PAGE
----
Tuesday, February 7, 2023 at 7:30pm
Rubén Gámez's The Secret Formula

361 Stagg Street, Suite 407, Brooklyn

The Secret Formula, Rubén Gámez, 1965, digital projection, 42 mins

Our first encounter with Rubén Gámez’s The Secret Formula came by way of director Jean-Pierre Gorin, who included it as part of The Way of the Termite, his expansive survey of the essay film. He paired the film with L’Age d’Or, and Gámez’s work, like Buñuel’s, jettisons the trappings of conventional narrative, drawing its aesthetic force from both the lyrical discontinuities of its montage as well as its oneiric set pieces, which veer from comic to gruesome. An early reviewer in Positif was struck by “scaffolding of priests and seminarists, the latter chewing the hands of the former until the blood runs and until they fall to the ground like ripe pears,” while Gorin singled out the sequence of a vaquero lassoing a businessman in the middle of a city street. Yet The Secret Formula, laced with the writings of Juan Rulfo and the strings of Stravinsky, is also a vigorous commentary on the country in which it was made, and has earned its place among the most influential films of the Latin American avant-garde. “It is an x-ray,” observed one admirer, Alfonso Cuarón, “not of Mexico, but of what it is to be Mexican,” a movie that pierces the surface of a national iconography to reveal the collective unconscious beneath.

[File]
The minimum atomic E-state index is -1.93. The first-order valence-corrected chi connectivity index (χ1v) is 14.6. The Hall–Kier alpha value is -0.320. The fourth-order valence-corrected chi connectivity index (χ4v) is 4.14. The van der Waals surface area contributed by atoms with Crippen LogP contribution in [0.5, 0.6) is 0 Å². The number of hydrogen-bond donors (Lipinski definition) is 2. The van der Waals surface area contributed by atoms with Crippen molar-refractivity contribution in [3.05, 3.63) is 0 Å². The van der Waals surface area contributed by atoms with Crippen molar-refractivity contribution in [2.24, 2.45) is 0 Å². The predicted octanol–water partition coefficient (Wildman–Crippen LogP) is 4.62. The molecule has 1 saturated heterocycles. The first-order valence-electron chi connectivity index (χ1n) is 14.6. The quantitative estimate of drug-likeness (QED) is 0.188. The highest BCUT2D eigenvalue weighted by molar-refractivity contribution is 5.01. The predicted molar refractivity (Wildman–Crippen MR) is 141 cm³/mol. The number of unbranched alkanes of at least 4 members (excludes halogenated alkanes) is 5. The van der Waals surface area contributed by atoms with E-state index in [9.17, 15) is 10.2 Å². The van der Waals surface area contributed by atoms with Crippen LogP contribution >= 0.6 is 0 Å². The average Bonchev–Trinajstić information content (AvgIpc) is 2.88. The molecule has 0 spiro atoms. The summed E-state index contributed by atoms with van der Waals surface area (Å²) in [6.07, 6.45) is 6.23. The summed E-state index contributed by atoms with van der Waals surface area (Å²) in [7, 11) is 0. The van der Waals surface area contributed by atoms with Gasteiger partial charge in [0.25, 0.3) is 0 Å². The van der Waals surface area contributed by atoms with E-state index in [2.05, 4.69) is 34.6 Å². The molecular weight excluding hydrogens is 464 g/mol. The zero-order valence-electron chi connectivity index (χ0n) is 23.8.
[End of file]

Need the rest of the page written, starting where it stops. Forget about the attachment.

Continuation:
Gámez later remarked that the film’s brevity is a reflection of the resources that were then at hand; denied support by funders, he simply ran out of money. More than two decades after it was laureled at the First Experimental Film Contest in Mexico City, he maintained a desire to complete a project he understood as unfinished. Gámez's ambitions for the work, as an antidote to political inertia and the stupefying sameness of the culture industry, were never fully realized. Viewed today, one might see The Secret Formula, frozen in an intermediary form, as something like a challenge, bequeathed to a new generation of filmmakers.

Tickets - Pay what you can ($10 suggested donation), available at door.

Please note: seating is limited. First-come, first-served. Box office opens at 7pm. No entry 10 minutes after start of show.